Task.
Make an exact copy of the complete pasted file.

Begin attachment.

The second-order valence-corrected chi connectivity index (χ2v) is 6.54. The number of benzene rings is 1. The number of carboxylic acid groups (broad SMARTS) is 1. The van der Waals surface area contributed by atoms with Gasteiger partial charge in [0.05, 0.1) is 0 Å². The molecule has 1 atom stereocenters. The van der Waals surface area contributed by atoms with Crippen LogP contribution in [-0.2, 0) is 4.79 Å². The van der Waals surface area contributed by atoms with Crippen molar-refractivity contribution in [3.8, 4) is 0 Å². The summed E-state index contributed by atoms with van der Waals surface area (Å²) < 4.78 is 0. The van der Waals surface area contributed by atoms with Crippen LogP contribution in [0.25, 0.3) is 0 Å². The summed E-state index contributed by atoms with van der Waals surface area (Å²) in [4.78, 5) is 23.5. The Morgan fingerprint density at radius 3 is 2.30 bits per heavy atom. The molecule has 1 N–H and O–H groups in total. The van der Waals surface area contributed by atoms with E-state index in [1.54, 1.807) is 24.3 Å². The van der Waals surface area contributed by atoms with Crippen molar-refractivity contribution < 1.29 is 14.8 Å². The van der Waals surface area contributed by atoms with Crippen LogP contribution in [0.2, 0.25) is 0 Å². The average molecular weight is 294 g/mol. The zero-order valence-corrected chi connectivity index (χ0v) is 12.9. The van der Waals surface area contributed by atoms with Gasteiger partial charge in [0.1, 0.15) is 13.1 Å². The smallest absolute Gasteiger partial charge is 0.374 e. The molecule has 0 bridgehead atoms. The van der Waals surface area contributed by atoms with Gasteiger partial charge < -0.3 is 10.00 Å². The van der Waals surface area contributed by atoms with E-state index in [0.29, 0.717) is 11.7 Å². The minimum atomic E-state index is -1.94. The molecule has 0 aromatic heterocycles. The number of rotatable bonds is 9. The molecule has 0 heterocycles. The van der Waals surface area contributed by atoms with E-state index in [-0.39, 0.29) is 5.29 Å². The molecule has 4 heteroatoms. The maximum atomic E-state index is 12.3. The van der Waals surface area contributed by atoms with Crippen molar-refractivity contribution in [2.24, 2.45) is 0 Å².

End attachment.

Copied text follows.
The second-order valence-corrected chi connectivity index (χ2v) is 6.54. The number of benzene rings is 1. The number of carboxylic acid groups (broad SMARTS) is 1. The van der Waals surface area contributed by atoms with Gasteiger partial charge in [0.05, 0.1) is 0 Å². The molecule has 1 atom stereocenters. The van der Waals surface area contributed by atoms with Crippen LogP contribution in [-0.2, 0) is 4.79 Å². The van der Waals surface area contributed by atoms with Crippen molar-refractivity contribution in [3.8, 4) is 0 Å². The summed E-state index contributed by atoms with van der Waals surface area (Å²) < 4.78 is 0. The van der Waals surface area contributed by atoms with Crippen LogP contribution in [0.25, 0.3) is 0 Å². The summed E-state index contributed by atoms with van der Waals surface area (Å²) in [4.78, 5) is 23.5. The Morgan fingerprint density at radius 3 is 2.30 bits per heavy atom. The molecule has 1 N–H and O–H groups in total. The van der Waals surface area contributed by atoms with E-state index in [1.54, 1.807) is 24.3 Å². The van der Waals surface area contributed by atoms with Crippen molar-refractivity contribution < 1.29 is 14.8 Å². The van der Waals surface area contributed by atoms with Crippen LogP contribution in [0.2, 0.25) is 0 Å². The average molecular weight is 294 g/mol. The zero-order valence-corrected chi connectivity index (χ0v) is 12.9. The van der Waals surface area contributed by atoms with Gasteiger partial charge in [0.1, 0.15) is 13.1 Å². The smallest absolute Gasteiger partial charge is 0.374 e. The molecule has 0 bridgehead atoms. The van der Waals surface area contributed by atoms with Gasteiger partial charge < -0.3 is 10.00 Å². The van der Waals surface area contributed by atoms with E-state index in [0.29, 0.717) is 11.7 Å². The minimum atomic E-state index is -1.94. The molecule has 0 aromatic heterocycles. The number of rotatable bonds is 9. The molecule has 0 heterocycles. The van der Waals surface area contributed by atoms with E-state index in [-0.39, 0.29) is 5.29 Å². The molecule has 4 heteroatoms. The maximum atomic E-state index is 12.3. The van der Waals surface area contributed by atoms with Crippen molar-refractivity contribution in [2.24, 2.45) is 0 Å².